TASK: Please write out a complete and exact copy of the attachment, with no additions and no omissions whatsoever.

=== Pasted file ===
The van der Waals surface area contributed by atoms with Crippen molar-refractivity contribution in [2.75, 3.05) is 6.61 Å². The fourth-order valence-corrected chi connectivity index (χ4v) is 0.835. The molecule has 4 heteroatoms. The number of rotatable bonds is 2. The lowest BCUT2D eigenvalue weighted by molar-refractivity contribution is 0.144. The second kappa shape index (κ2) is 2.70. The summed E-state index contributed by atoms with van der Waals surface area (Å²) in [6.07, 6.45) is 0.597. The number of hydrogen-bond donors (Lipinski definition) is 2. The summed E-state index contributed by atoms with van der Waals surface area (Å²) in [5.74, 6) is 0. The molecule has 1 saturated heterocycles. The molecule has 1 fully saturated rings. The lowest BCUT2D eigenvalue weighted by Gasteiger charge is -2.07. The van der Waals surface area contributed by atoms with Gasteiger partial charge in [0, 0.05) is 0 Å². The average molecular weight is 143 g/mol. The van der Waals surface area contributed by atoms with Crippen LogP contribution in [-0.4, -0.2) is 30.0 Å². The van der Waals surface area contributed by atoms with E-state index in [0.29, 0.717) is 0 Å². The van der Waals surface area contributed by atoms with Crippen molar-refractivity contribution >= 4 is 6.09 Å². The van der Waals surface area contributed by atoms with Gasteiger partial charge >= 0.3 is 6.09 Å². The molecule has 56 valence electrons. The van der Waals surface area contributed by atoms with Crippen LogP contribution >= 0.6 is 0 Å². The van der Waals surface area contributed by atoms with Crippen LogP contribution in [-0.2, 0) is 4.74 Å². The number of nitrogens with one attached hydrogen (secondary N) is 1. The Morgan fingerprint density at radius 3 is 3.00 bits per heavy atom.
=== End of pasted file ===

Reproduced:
The van der Waals surface area contributed by atoms with Crippen molar-refractivity contribution in [2.75, 3.05) is 6.61 Å². The fourth-order valence-corrected chi connectivity index (χ4v) is 0.835. The molecule has 4 heteroatoms. The number of rotatable bonds is 2. The lowest BCUT2D eigenvalue weighted by molar-refractivity contribution is 0.144. The second kappa shape index (κ2) is 2.70. The summed E-state index contributed by atoms with van der Waals surface area (Å²) in [6.07, 6.45) is 0.597. The number of hydrogen-bond donors (Lipinski definition) is 2. The summed E-state index contributed by atoms with van der Waals surface area (Å²) in [5.74, 6) is 0. The molecule has 1 saturated heterocycles. The molecule has 1 fully saturated rings. The lowest BCUT2D eigenvalue weighted by Gasteiger charge is -2.07. The van der Waals surface area contributed by atoms with Gasteiger partial charge in [0, 0.05) is 0 Å². The average molecular weight is 143 g/mol. The van der Waals surface area contributed by atoms with Crippen LogP contribution in [-0.4, -0.2) is 30.0 Å². The van der Waals surface area contributed by atoms with E-state index in [0.29, 0.717) is 0 Å². The van der Waals surface area contributed by atoms with Crippen molar-refractivity contribution >= 4 is 6.09 Å². The van der Waals surface area contributed by atoms with Gasteiger partial charge >= 0.3 is 6.09 Å². The molecule has 56 valence electrons. The van der Waals surface area contributed by atoms with Crippen LogP contribution >= 0.6 is 0 Å². The van der Waals surface area contributed by atoms with Crippen LogP contribution in [-0.2, 0) is 4.74 Å². The number of nitrogens with one attached hydrogen (secondary N) is 1. The Morgan fingerprint density at radius 3 is 3.00 bits per heavy atom.